Your finals don’t have to be stressful

Mental health counselor offers coping tips


Ava Amos

Mental health counselor Mrs. Sarah Ehlich offered advice to students for dealing with grief.

Ava Amos, Reporter

Semester exams can create additional stress for students, according to mental health counselor Mrs. Sarah Ehlich. 

“(Finals week) can kind of push students to the limit of staying up too late, being really really tired, trying to cram in too much to the point where it feels really really overwhelming. And so anytime you feel really overwhelmed, it’s never a good feeling,” Ehlich said. 

She gave some tips on how to manage stress and anxiety for finals, or just in general. “I would say just remember to breathe, taking deep breaths. There are some great breathing GIFs that you can pull up online that just give you a visual of breathing in and breathing out. I think Headspace (an online tool and app) is a great resource to just take like two minutes to decompress,” she said.

Headspace is a meditation app that uses a series of cartoons to illustrate meditation principles and lets users conduct guided meditations. “There’s a option that you can pay for it, but there are free sessions as well. So you can do free little mindfulness meditations sessions,” Ehlich said.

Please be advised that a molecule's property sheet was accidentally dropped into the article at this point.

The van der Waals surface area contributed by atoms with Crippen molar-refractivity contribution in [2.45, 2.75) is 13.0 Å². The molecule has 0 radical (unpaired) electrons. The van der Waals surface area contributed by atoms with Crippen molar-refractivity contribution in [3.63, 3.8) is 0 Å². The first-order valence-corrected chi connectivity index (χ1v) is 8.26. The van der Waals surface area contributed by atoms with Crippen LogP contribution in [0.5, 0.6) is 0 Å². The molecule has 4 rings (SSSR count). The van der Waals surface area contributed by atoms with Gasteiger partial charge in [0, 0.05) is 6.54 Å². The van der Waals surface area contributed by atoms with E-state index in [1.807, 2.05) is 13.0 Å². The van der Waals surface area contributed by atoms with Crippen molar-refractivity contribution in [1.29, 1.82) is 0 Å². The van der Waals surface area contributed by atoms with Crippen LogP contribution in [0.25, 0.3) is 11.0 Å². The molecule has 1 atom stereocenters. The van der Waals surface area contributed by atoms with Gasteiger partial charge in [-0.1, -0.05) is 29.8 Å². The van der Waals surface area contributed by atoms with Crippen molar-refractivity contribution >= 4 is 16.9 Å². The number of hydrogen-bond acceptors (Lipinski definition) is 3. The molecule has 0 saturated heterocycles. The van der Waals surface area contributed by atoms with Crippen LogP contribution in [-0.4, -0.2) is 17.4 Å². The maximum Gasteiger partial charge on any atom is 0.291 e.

Some more tips she added were going outside and taking a walk, making sure that students get enough sleep and that they eat enough. 

“Just taking care of your basic needs, because I think finals, for everybody, even adults, you know you’re just in this short time period where things are really intense. So sometimes it really is just managing to take care of your basic health needs is the most important. And then taking time for yourself, especially after finals are over to really decompress,” she said. 

She said major role between now and the end of the year is  just listening and hearing what students have to say. And for students who are really distressed, Ehlich and the student will perform what she called a “time out” to breathe. 

“We talk about the parts of finals that feel the most stressful for them, and what kind of pressures go into that. Because it’s usually not even about finals, it’s about the long-term goals for students, like wanting to get into college, and we’re tail-spinning way into the future instead of thinking about where we are in this moment,” Ehlich said. 

She said she usually tries to remind students that they are intelligent and as long as they aren’t cramming and trying to study for tests the day of those exams, and that they’ve retained knowledge and information and that’s going to get them through it. 

She said, “Just like building confidence in that you have the skills and the knowledge, you’re more than likely going to be OK.”